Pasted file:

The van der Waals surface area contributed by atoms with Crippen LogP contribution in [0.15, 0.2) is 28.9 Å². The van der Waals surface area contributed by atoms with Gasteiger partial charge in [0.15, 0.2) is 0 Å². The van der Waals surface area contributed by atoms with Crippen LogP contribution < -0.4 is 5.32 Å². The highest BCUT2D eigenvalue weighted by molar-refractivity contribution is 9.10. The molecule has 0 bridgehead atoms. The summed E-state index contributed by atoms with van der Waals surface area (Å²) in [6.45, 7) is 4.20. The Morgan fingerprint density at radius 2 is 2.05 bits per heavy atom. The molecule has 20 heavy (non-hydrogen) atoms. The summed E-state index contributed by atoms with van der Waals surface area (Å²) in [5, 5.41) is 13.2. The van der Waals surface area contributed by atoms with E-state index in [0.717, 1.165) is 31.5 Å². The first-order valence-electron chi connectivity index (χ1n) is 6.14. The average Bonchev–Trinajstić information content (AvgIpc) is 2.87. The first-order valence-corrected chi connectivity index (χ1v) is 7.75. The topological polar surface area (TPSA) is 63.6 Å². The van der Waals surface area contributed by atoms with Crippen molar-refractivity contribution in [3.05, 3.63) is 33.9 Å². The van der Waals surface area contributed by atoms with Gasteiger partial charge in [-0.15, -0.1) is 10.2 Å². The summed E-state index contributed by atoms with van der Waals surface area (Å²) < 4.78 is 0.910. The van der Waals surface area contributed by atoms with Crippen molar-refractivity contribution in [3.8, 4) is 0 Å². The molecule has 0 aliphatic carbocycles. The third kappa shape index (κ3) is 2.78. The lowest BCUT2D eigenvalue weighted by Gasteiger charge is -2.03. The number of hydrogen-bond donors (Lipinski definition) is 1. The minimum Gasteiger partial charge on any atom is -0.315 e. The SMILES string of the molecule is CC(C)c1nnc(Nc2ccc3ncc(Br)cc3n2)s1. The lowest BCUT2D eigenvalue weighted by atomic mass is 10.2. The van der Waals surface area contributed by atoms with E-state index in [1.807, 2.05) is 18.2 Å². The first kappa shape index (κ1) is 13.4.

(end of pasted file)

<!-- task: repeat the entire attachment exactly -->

The van der Waals surface area contributed by atoms with Crippen LogP contribution in [0.15, 0.2) is 28.9 Å². The van der Waals surface area contributed by atoms with Gasteiger partial charge in [0.15, 0.2) is 0 Å². The van der Waals surface area contributed by atoms with Crippen LogP contribution < -0.4 is 5.32 Å². The highest BCUT2D eigenvalue weighted by molar-refractivity contribution is 9.10. The molecule has 0 bridgehead atoms. The summed E-state index contributed by atoms with van der Waals surface area (Å²) in [6.45, 7) is 4.20. The Morgan fingerprint density at radius 2 is 2.05 bits per heavy atom. The molecule has 20 heavy (non-hydrogen) atoms. The summed E-state index contributed by atoms with van der Waals surface area (Å²) in [5, 5.41) is 13.2. The van der Waals surface area contributed by atoms with E-state index in [0.717, 1.165) is 31.5 Å². The first-order valence-electron chi connectivity index (χ1n) is 6.14. The average Bonchev–Trinajstić information content (AvgIpc) is 2.87. The first-order valence-corrected chi connectivity index (χ1v) is 7.75. The topological polar surface area (TPSA) is 63.6 Å². The van der Waals surface area contributed by atoms with Crippen molar-refractivity contribution in [3.05, 3.63) is 33.9 Å². The van der Waals surface area contributed by atoms with Gasteiger partial charge in [-0.15, -0.1) is 10.2 Å². The summed E-state index contributed by atoms with van der Waals surface area (Å²) < 4.78 is 0.910. The van der Waals surface area contributed by atoms with Crippen molar-refractivity contribution in [3.8, 4) is 0 Å². The molecule has 0 aliphatic carbocycles. The third kappa shape index (κ3) is 2.78. The lowest BCUT2D eigenvalue weighted by Gasteiger charge is -2.03. The number of hydrogen-bond donors (Lipinski definition) is 1. The minimum Gasteiger partial charge on any atom is -0.315 e. The SMILES string of the molecule is CC(C)c1nnc(Nc2ccc3ncc(Br)cc3n2)s1. The lowest BCUT2D eigenvalue weighted by atomic mass is 10.2. The van der Waals surface area contributed by atoms with E-state index in [1.807, 2.05) is 18.2 Å². The first kappa shape index (κ1) is 13.4.